This note discusses the complex effects on state budget revenue projections related to the new College Access Tax Credit.
In response to questions received during a January Senate budget hearing, we examine California's General Fund tax expenditures: tax deductions, credits, exclusions, and the like that reduce revenues below what they would be otherwise.
A recent report on Silicon Valley discusses the region's economic growth. We consider the role that Silicon Valley, San Francisco, and Marin play in California's main state government revenue source, the personal income tax.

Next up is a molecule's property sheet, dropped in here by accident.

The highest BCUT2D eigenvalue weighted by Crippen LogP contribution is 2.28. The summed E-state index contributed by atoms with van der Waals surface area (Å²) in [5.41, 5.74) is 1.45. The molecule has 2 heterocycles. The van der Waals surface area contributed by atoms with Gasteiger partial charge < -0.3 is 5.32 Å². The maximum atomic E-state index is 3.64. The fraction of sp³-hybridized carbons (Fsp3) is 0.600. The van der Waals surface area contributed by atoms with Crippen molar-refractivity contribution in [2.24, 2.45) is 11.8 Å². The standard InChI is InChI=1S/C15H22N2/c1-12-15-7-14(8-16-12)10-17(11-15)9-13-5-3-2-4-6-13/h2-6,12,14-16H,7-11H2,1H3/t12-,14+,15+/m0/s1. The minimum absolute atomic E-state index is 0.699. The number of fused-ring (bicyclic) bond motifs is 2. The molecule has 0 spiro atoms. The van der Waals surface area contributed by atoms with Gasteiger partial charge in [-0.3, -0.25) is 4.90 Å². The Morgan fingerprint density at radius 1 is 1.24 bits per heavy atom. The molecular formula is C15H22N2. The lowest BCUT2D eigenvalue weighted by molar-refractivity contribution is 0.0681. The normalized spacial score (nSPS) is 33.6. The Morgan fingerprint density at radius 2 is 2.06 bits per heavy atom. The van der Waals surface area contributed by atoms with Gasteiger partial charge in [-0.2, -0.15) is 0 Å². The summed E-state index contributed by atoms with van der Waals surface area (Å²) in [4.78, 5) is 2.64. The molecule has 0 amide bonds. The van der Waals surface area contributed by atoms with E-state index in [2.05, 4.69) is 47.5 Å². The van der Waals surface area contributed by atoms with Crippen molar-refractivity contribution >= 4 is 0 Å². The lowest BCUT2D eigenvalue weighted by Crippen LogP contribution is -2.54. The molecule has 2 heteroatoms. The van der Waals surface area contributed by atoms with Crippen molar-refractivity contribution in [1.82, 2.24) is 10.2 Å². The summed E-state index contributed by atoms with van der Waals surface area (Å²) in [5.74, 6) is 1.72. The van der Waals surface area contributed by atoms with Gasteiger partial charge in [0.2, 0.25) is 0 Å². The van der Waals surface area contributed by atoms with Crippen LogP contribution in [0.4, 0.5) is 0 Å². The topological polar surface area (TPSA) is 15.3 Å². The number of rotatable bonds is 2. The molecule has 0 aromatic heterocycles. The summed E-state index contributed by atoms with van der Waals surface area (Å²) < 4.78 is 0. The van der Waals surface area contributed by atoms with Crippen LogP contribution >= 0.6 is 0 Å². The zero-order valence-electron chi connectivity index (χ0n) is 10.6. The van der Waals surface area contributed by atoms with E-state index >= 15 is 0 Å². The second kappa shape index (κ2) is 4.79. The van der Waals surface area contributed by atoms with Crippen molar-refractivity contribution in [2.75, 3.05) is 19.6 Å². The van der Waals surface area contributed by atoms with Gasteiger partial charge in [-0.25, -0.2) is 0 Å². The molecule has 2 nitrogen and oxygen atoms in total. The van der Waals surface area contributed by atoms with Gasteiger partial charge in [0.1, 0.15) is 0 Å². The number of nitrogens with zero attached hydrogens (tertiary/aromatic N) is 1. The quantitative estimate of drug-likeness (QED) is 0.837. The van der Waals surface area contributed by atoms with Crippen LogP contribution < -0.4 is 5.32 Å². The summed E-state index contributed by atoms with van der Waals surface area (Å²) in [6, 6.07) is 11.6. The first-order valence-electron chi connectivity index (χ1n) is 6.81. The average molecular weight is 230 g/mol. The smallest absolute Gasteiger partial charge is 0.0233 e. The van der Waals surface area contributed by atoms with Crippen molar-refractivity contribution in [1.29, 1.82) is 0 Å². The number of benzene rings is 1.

The preliminary December 2014 income tax totals increase the chances that General Fund revenues in 2014-15 will be billions of dollars above what our office projected a few weeks ago.
The Department of Finance's Finance Bulletin, today's version of which includes November 2014 revenue data, is the key report on state revenues each month.
Over the past several decades, the personal income tax has replaced the sales tax as the main source of the state's General Fund revenue.
Proposition 2, passed by voters in November 2014, includes provisions intended to help manage state budget revenue volatility, principally by requiring certain state revenues to be deposited in budget reserves.